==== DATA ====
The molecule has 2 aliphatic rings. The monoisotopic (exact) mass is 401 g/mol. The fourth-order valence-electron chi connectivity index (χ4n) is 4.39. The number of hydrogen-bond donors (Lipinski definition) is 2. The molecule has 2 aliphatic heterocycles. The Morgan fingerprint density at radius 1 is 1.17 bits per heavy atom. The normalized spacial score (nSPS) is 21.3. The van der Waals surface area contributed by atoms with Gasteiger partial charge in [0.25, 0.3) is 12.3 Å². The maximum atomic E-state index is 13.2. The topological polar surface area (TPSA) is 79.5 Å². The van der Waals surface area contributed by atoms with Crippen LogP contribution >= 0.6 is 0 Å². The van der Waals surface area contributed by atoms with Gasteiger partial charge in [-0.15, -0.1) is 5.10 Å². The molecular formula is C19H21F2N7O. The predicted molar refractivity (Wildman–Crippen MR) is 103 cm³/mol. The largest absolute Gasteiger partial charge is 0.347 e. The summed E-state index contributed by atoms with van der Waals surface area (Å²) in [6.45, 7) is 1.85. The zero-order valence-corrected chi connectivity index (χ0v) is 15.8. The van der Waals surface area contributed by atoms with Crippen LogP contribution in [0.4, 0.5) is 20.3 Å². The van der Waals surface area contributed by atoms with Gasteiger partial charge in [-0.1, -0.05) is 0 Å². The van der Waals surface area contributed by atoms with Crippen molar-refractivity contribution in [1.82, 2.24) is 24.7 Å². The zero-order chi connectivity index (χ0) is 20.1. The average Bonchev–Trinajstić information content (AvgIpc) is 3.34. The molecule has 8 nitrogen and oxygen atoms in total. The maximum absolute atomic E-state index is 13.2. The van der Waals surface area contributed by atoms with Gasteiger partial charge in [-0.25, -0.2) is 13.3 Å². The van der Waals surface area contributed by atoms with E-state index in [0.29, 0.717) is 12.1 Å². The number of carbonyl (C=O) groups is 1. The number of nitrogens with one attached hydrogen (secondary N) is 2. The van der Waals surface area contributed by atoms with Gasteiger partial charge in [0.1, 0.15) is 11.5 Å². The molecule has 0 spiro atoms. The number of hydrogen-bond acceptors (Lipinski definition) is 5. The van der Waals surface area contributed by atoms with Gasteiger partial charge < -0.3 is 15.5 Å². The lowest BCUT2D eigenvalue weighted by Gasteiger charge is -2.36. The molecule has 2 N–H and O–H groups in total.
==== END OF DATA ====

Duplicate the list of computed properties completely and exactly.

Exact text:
The molecule has 2 aliphatic rings. The monoisotopic (exact) mass is 401 g/mol. The fourth-order valence-electron chi connectivity index (χ4n) is 4.39. The number of hydrogen-bond donors (Lipinski definition) is 2. The molecule has 2 aliphatic heterocycles. The Morgan fingerprint density at radius 1 is 1.17 bits per heavy atom. The normalized spacial score (nSPS) is 21.3. The van der Waals surface area contributed by atoms with Gasteiger partial charge in [0.25, 0.3) is 12.3 Å². The maximum atomic E-state index is 13.2. The topological polar surface area (TPSA) is 79.5 Å². The van der Waals surface area contributed by atoms with Crippen LogP contribution >= 0.6 is 0 Å². The van der Waals surface area contributed by atoms with Gasteiger partial charge in [-0.15, -0.1) is 5.10 Å². The molecular formula is C19H21F2N7O. The predicted molar refractivity (Wildman–Crippen MR) is 103 cm³/mol. The largest absolute Gasteiger partial charge is 0.347 e. The summed E-state index contributed by atoms with van der Waals surface area (Å²) in [6.45, 7) is 1.85. The zero-order valence-corrected chi connectivity index (χ0v) is 15.8. The van der Waals surface area contributed by atoms with Crippen LogP contribution in [0.4, 0.5) is 20.3 Å². The van der Waals surface area contributed by atoms with Gasteiger partial charge in [-0.1, -0.05) is 0 Å². The van der Waals surface area contributed by atoms with Crippen molar-refractivity contribution in [1.82, 2.24) is 24.7 Å². The zero-order chi connectivity index (χ0) is 20.1. The average Bonchev–Trinajstić information content (AvgIpc) is 3.34. The molecule has 8 nitrogen and oxygen atoms in total. The maximum absolute atomic E-state index is 13.2. The van der Waals surface area contributed by atoms with Gasteiger partial charge in [-0.25, -0.2) is 13.3 Å². The van der Waals surface area contributed by atoms with E-state index in [0.29, 0.717) is 12.1 Å². The number of carbonyl (C=O) groups is 1. The number of nitrogens with one attached hydrogen (secondary N) is 2. The van der Waals surface area contributed by atoms with Gasteiger partial charge in [0.1, 0.15) is 11.5 Å². The molecule has 0 spiro atoms. The number of hydrogen-bond acceptors (Lipinski definition) is 5. The van der Waals surface area contributed by atoms with Gasteiger partial charge < -0.3 is 15.5 Å². The lowest BCUT2D eigenvalue weighted by Gasteiger charge is -2.36. The molecule has 2 N–H and O–H groups in total.